Think of all the infrastructure and all the people that make it up. This is about supply chain, and all of the people it involves. This is about community chain. The people who run the large and small businesses. The people who keep them running, from the visible staff to the hidden staff and all the support people, and all their suppliers. The cashiers, cooks, servers, equipment operators, drivers, cleaners, maintenance and repair people.
These are the people who make up our world, whether we notice them or not. We are in a position to help them through this.
For restaurants, we can use their takeout options and buy gift certificates if we're not locked down. Similarly for businesses who can provide curbside pickup of their goods. That helps keep their staff and their suppliers going. And their staff and suppliers. The social and community chains run long, rippling down the line.
That's harder for other businesses. Takeout and curbside services aren't an option for them. But we can help them through direct small donations and donations to charitable organizations who provide direct emergency services to their people.
That's what I'll be doing with my Amazon affiliate payments for the next 6 months. So if you order anything through an Amazon link on any of my blog posts, whatever I get from it will go directly into my local community (which isn't saying much, but I can augment that with other donations).
This is all important to me because I want to live in a society where everybody gets to enjoy the benefits, not just a privileged few at the top. I want a healthy society, not winner take all.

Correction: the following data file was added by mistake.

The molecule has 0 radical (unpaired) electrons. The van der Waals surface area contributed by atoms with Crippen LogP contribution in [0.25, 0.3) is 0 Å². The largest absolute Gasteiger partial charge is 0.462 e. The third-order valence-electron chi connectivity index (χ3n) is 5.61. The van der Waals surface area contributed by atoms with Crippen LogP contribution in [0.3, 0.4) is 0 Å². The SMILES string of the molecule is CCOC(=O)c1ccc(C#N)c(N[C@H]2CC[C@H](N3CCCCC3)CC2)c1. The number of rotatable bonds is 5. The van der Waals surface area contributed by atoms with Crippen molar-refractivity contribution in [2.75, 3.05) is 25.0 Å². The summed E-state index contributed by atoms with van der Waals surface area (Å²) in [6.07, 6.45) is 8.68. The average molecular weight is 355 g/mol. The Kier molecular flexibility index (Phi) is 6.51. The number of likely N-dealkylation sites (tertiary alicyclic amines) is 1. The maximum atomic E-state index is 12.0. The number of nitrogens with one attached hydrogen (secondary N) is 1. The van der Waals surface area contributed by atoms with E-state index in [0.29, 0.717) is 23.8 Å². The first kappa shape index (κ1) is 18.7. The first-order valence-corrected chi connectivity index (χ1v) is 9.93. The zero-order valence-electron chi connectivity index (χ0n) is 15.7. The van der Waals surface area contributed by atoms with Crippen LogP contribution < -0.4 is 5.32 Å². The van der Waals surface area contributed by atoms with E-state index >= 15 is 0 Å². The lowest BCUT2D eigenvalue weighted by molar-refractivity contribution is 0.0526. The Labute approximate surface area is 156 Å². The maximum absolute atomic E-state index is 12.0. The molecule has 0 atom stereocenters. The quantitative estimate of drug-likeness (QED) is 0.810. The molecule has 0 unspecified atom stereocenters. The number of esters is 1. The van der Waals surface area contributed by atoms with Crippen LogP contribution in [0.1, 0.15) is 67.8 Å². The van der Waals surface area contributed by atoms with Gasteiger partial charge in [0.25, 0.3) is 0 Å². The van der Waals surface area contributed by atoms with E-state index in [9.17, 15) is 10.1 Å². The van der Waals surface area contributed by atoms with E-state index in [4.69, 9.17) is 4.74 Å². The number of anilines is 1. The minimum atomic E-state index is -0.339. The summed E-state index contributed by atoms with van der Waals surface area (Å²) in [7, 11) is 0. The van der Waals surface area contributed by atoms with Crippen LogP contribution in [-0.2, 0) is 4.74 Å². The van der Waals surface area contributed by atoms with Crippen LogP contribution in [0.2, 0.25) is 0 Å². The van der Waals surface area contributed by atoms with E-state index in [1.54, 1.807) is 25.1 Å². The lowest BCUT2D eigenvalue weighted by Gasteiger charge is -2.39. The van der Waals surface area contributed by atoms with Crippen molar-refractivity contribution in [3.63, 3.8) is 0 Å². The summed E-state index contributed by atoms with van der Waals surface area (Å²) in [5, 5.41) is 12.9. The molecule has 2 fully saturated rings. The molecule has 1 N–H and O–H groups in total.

There will inevitably be stratification. But I want to see all strata able to live a stable life. I want to be part of the rising tide that lifts all boats, including the ones stuck in the mud.
No One Size Fits All
It's important to realize that each person's situation is going to be different. While office life tends to make things more uniform across individuals, home life is totally individualized, depending on age, living accommodations, and financial, marital, and family status.
I'm fortunate in several ways:
- We're empty-nesters. Our kids are grown, out on their own, so we don't have the added complexity of children at home all day needing direct care, entertainment, and education.
- We have a house with a spare room that I've been able to set aside as a dedicated work space, as well as exercise and hobby spaces.
- I've been able to build up my WFH setup over several years, not having to throw it together at a moment's notice.
- The communications infrastructure at home, in my area, and at my work are all well-established, with procedures in place to provide and maintain secure remote access. I'm sure they're being stressed to their limits, and failure of this infrastructure is one of the biggest risks in keeping this practical.
Pick and choose and adapt my advice according to what you think will work for you. Flexibility and a willingness to try and fail until you succeed will be your greatest assets.